Clipboard hijacking malware found in 725 Ruby libraries

The malware would replace Bitcoin addresses copied to the clipboard with one controlled by the attacker.
Written by Catalin Cimpanu, Contributor

Security researchers from ReversingLabs say they've discovered 725 Ruby libraries uploaded on the official RubyGems repository that contained malware meant to hijack users' clipboards.

The malicious packages were uploaded on RubyGems between February 16 and 25 by two accounts -- JimCarrey and PeterGibbons.

The 725 libraries, which are listed here in full, have been removed two days later, on February 27, after the ReversingLabs team notified the RubyGems security team.

All the Ruby libraries were copies of legitimate libraries, used lookalike names, worked as intended, but also contained additional malicious files.

The extra file inserted into each package was named aaa.png. However, ReversingLabs say this file wasn't a PNG image, but instead was a Windows PE executable.

Installing each of the malicious libraries triggered an infection chain that looked like this:

  • The PE file dropped a Ruby script called aaa.rb containing the Ruby interpreter and all the required dependencies to run.
  • The Ruby script then dropped a Visual Basic script called oh.vbs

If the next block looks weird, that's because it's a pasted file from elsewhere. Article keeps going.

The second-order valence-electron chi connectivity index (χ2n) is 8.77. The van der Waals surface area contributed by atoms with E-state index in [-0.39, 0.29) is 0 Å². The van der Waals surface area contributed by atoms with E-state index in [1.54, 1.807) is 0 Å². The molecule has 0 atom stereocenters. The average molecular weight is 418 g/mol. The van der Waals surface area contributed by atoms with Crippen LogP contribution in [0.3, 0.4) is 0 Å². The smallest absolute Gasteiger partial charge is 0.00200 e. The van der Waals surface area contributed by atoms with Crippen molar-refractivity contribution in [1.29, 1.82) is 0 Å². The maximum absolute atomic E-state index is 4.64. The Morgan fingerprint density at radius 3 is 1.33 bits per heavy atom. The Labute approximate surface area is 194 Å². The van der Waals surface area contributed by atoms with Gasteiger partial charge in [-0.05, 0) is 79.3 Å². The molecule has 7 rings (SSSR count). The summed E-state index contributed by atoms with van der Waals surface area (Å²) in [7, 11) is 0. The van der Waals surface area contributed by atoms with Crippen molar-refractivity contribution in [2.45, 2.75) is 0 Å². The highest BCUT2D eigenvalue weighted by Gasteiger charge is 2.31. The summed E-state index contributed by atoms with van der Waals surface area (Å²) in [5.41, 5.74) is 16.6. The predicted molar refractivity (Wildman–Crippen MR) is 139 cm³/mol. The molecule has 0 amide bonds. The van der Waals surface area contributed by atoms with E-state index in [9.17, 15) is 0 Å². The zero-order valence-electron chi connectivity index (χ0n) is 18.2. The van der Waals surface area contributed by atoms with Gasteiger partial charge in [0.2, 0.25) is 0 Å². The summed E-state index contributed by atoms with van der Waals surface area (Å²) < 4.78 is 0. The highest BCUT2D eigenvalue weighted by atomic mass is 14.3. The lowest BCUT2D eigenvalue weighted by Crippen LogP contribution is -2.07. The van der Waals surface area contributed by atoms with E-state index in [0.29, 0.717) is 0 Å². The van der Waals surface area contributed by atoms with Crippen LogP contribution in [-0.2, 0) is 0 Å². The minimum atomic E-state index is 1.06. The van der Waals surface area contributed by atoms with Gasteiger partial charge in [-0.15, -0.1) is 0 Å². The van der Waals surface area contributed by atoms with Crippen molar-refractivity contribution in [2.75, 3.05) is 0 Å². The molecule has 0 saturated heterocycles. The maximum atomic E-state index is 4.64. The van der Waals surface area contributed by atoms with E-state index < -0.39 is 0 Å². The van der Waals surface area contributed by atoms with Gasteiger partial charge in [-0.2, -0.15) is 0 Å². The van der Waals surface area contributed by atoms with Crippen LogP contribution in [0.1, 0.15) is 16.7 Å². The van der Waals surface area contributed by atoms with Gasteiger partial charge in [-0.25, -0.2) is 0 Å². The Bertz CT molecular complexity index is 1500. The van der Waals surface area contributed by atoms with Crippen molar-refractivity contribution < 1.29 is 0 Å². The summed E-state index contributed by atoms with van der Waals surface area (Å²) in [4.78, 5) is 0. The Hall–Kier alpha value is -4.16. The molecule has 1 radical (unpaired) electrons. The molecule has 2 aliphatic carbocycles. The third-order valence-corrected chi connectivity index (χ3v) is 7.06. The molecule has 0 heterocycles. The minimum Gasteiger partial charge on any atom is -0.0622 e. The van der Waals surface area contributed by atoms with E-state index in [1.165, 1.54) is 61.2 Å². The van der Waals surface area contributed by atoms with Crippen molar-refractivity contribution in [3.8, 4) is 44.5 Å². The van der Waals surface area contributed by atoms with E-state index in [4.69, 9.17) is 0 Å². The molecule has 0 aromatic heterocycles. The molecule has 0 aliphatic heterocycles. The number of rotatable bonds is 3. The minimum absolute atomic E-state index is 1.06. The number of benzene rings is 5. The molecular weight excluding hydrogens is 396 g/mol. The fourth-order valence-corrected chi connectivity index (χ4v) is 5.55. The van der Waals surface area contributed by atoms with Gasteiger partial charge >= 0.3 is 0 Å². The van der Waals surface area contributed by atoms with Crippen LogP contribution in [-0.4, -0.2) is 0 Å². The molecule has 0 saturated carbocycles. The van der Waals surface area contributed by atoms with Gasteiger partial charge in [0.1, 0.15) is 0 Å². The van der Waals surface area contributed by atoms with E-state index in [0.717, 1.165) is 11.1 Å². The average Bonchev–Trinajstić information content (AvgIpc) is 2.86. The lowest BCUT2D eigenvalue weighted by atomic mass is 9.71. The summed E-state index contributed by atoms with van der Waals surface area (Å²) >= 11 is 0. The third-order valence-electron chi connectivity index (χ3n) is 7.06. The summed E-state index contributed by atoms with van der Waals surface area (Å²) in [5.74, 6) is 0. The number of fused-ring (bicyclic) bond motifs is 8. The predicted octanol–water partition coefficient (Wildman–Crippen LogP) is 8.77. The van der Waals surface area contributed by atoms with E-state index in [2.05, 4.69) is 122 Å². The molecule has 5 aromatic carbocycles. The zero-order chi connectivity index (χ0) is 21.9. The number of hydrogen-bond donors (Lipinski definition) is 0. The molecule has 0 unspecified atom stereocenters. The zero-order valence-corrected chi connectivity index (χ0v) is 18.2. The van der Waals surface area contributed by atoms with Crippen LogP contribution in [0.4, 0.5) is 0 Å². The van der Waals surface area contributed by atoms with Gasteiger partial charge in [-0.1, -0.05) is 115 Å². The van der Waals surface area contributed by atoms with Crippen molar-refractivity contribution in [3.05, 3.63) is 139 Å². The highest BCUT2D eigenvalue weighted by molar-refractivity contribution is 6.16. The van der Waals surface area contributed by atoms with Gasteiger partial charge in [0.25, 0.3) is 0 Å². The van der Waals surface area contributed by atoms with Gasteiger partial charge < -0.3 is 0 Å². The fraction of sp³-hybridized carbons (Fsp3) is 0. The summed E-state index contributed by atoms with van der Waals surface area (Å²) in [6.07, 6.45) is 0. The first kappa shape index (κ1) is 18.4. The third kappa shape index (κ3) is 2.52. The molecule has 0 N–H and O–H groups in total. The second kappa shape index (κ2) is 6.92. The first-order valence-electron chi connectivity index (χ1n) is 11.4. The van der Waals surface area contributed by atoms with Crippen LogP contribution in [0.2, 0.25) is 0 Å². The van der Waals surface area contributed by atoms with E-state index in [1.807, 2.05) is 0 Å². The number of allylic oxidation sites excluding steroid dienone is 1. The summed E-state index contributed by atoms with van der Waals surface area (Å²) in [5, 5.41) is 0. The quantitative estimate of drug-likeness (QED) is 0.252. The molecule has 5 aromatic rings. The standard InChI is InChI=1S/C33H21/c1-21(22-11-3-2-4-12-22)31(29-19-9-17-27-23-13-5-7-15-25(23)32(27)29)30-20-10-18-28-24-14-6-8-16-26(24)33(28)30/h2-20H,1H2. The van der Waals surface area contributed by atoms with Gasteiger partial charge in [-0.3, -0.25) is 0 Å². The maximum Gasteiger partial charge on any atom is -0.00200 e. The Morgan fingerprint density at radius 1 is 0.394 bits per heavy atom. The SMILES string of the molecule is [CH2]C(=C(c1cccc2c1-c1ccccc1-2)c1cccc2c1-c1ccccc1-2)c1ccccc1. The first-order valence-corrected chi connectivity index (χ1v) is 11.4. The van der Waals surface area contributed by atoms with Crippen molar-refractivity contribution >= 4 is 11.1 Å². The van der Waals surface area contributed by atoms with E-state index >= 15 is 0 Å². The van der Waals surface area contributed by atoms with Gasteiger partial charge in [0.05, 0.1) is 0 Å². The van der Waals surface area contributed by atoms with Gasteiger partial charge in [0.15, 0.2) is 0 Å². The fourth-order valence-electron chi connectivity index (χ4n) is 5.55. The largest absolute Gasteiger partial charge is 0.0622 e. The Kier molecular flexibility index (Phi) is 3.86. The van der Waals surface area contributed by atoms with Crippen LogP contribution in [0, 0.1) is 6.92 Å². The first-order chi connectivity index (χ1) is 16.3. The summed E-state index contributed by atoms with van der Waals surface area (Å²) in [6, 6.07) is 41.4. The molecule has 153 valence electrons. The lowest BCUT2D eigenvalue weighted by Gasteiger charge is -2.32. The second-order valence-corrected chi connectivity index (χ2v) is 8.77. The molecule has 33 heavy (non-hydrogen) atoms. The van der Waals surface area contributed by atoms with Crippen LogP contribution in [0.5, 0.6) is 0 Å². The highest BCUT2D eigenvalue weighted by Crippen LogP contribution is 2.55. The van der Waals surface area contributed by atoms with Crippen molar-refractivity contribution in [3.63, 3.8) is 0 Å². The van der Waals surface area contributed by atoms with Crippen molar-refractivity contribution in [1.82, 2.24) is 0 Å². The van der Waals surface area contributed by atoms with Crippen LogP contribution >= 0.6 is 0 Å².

• This script then set up an autorun registry key
  • The autorun key then executed a second Visual Basic script every time a computer ran/rebooted
  • This second script would capture data sent to the clipboard, look for text patterns that looked like cryptocurrency addresses and then replace the text with the attacker's address.
Image: ReversingLabs

ReversingLabs says the libraries were downloaded by thousands of users. However, from a Bitcoin address shared by researchers in their report, it appears that the attackers had not been able to hijack any payments during their recent attack

Researchers say they believe that this attack was carried out by the same person/group who uploaded malware-laced libraries on the RubyGems package repository before, in 2018 and 2019 -- both incidents using similar techniques and also aimed at stealing money from cryptocurrency users.

This also marks the second time that ReversingLabs has found malicious libraries uploaded to a package repository. In July 2019, the company also found three malicious Python libraries uploaded on the PyPI portal.

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